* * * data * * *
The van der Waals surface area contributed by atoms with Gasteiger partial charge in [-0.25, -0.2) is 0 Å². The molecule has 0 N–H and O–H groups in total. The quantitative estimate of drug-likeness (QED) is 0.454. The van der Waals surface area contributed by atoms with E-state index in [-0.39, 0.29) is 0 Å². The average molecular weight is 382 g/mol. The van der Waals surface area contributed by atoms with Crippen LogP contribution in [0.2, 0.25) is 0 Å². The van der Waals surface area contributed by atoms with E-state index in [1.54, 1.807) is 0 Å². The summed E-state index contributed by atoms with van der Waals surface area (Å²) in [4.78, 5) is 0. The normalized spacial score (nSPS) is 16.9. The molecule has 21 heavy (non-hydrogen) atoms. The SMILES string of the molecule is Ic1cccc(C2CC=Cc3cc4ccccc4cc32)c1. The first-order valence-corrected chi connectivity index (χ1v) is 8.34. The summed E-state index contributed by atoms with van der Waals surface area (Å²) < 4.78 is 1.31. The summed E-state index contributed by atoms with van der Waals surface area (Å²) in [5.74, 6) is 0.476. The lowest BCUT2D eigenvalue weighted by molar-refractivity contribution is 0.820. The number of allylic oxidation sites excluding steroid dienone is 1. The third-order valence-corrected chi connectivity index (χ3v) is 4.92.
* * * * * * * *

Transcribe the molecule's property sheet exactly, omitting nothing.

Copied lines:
The van der Waals surface area contributed by atoms with Gasteiger partial charge in [-0.25, -0.2) is 0 Å². The molecule has 0 N–H and O–H groups in total. The quantitative estimate of drug-likeness (QED) is 0.454. The van der Waals surface area contributed by atoms with E-state index in [-0.39, 0.29) is 0 Å². The average molecular weight is 382 g/mol. The van der Waals surface area contributed by atoms with Crippen LogP contribution in [0.2, 0.25) is 0 Å². The van der Waals surface area contributed by atoms with E-state index in [1.54, 1.807) is 0 Å². The summed E-state index contributed by atoms with van der Waals surface area (Å²) in [4.78, 5) is 0. The normalized spacial score (nSPS) is 16.9. The molecule has 21 heavy (non-hydrogen) atoms. The SMILES string of the molecule is Ic1cccc(C2CC=Cc3cc4ccccc4cc32)c1. The first-order valence-corrected chi connectivity index (χ1v) is 8.34. The summed E-state index contributed by atoms with van der Waals surface area (Å²) < 4.78 is 1.31. The summed E-state index contributed by atoms with van der Waals surface area (Å²) in [5.74, 6) is 0.476. The lowest BCUT2D eigenvalue weighted by molar-refractivity contribution is 0.820. The number of allylic oxidation sites excluding steroid dienone is 1. The third-order valence-corrected chi connectivity index (χ3v) is 4.92.